As a foreign student in Germany, one has a 120-full-days or 240-part-days work limit during the year.

I have also noticed that different laws about foreigners not only depend on one's city but are moreover even open to interpretation by the foreigner's office, that is one can observe different behaviors for equal/similar cases.

After an inquiry I was told that the main point behind this law was for the student to focus on his studies and the important bit was that the student made progress in his studies.

My question now is, assuming the study process doesn't get harmed, would there be any consequences if one exceeded this limit? For instance if you surpass it to 130-full-days, what would happen?

  • To assist others, can you cite the law(s) you refer to? – Rock Ape Feb 2 at 15:41
  • Hmm, I am not sure how I can find that since my German isn't solid. Any suggestions? – Bendemann Feb 2 at 15:49
  • I don't think this is about a law but rather about the visa you have. The visa allows you to live in Germany, study here and do a limited amount of work. If you don't obey the rules and are caught, your visa might be revoked and you will be send back to your home country. – quarague Feb 2 at 16:03

The DAAD has published a summary of the legal constraints when working as a foreign student in Germany. While the document is only available in German, it is complete and rather authoritative. I summarize the main points here.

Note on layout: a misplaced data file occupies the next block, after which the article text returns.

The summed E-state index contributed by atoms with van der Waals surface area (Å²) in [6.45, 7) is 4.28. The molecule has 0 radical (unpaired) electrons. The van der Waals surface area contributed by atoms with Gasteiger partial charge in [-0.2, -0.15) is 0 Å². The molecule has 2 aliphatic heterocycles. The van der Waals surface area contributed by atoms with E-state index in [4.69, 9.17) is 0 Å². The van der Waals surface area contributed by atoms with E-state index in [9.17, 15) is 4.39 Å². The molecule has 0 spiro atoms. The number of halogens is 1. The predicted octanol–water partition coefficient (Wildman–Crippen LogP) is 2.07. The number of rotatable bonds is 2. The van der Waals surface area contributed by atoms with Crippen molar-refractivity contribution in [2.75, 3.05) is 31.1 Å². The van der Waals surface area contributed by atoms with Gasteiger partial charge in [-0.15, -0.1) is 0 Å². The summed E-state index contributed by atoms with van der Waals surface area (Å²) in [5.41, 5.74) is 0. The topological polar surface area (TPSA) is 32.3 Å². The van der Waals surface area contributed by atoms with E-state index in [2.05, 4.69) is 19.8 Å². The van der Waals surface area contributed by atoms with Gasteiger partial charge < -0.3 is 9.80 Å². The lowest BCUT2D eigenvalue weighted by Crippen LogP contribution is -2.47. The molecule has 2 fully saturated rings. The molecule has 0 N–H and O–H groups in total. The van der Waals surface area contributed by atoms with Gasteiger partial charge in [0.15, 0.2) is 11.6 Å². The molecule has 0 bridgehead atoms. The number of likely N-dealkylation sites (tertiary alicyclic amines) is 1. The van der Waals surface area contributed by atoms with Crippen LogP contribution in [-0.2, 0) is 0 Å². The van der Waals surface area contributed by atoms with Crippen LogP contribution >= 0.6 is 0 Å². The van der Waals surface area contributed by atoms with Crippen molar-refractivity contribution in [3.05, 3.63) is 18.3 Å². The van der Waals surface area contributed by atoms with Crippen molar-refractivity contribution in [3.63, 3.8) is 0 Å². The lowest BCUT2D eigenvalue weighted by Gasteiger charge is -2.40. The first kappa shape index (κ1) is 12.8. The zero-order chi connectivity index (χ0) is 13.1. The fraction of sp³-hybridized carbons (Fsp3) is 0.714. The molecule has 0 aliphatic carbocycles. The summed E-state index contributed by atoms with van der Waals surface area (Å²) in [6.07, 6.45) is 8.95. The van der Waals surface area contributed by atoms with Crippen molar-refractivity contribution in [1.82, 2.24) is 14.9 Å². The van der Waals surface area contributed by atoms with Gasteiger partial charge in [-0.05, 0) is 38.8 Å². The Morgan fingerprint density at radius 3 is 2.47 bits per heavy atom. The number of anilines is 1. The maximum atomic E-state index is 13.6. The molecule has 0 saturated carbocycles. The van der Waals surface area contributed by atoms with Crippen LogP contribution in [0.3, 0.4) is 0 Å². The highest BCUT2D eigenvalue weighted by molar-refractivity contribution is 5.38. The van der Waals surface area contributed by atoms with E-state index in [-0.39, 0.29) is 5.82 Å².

On a student visa, you are eligible for 120 full days or 240 half days in accordance with §16b (3) AufenthG. This is a legal constraint. It is not up to interpretation. Only mandatory internships constitute a right to further work.

In individual cases, the Ausländerbehörde (foreign registration office) can grant authorization for additional work. The authorization will only be granted if the extra work will not jeopardize the purpose of your stay in Germany, which is studying full-time. In particular, work in a study-related job such as a student assistant will generally be eligible for an extension. This is up to the judgement of the office. Thus, there can be differences between different cities.

If you intend to surpass the 120/240 day limit, you must get prior authorization. You are otherwise violating the conditions of your visa, which can result in fines and deportation. Additionally, no upstanding employer wants to provide illegal work as they would be subject to penalties themselves.


  • penalties and potentially jail. – Trish Feb 3 at 13:08
  • On another topic, its one's responsibility to inform oneself about such laws when one moves to another country, right? I see so much confusion among my fellow students and no pointers or programs by the German government to teach these stuff. – Bendemann Feb 4 at 9:33
  • 1
    @Bendemann Yes you have to inform yourself about the local rules. As a foundational principle of Western law, ignorance about the law is no excuse if you could have known. To research this answer, I started on the study-in-germany.de and DAAD websites which are both available in English, are likely to be read by foreign students, and are funded by the German government. – amon Feb 4 at 9:55

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